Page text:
Objection 1: It seems that there are accidents in God. For substance cannot be an accident, as Aristotle says (Phys. i). Therefore that which is an accident in one, cannot, in another, be a substance. Thus it is proved that heat cannot be the substantial form of fire, because it is an accident in other things. But wisdom, virtue, and the like, which are accidents in us, are attributes of God. Therefore in God there are accidents.

Objection 2: Further, in every genus there is a first principle. But there are many “genera” of accidents. If, therefore, the primal members of these genera are not in God, there will be many primal beings other than God — which is absurd.

On the contrary, Every accident is in a subject. But God cannot be a subject, for “no simple form can be a subject”, as Boethius says (De Trin.). Therefore in God there cannot be any accident.

I answer that, From all we have said, it is clear there can be no accident in God. First, because a subject is compared to its accidents as potentiality to actuality; for a subject is in some sense made actual by its accidents. But there can be no potentiality in God. Secondly, because God is His own existence; and as Boethius says (Hebdom.), although every essence may have something superadded to it, this cannot apply to absolute being: thus a heated substance can have something extraneous to heat added to it, as whiteness, nevertheless absolute heat can have nothing else than heat. Thirdly, because what is essential is prior to what is accidental. Whence as God is absolute primal being, there can be in Him nothing accidental. Neither can He have any essential accidents (as the capability of laughing is an essential accident of man), because such accidents are caused by the constituent principles of the subject. Now there can be nothing caused in God, since He is the first cause. Hence it follows that there is no accident in God.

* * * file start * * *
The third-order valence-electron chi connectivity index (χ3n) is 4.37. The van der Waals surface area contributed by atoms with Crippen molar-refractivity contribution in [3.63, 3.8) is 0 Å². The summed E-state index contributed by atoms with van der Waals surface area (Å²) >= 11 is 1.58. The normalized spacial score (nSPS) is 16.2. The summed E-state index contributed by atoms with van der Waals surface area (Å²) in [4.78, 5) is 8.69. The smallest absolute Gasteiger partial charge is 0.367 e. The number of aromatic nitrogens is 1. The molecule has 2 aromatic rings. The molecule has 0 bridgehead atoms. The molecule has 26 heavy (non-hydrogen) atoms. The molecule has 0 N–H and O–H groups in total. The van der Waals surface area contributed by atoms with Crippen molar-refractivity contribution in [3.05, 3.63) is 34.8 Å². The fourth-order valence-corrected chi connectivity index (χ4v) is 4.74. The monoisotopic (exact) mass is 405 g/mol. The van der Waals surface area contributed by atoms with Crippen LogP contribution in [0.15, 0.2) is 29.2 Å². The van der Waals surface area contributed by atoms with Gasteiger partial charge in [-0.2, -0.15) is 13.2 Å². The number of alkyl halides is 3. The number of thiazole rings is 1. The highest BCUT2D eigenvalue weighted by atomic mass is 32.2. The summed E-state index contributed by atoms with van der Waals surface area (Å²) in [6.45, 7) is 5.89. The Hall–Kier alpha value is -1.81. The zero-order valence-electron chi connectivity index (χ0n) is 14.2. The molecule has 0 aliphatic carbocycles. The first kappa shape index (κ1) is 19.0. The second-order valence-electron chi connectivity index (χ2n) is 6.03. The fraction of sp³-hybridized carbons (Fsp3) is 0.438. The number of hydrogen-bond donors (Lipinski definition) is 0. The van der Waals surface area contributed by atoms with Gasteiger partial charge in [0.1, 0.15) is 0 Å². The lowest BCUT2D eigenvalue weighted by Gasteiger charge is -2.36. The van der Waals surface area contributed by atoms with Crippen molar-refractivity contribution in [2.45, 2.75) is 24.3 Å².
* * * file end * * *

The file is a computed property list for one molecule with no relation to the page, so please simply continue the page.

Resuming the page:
Reply to Objection 1: Virtue and wisdom are not predicated of God and of us univocally. Hence it does not follow that there are accidents in God as there are in us.

Reply to Objection 2: Since substance is prior to its accidents, the principles of accidents are reducible to the principles of the substance as to that which is prior; although God is not first as if contained in the genus of substance; yet He is first in respect to all being, outside of every genus.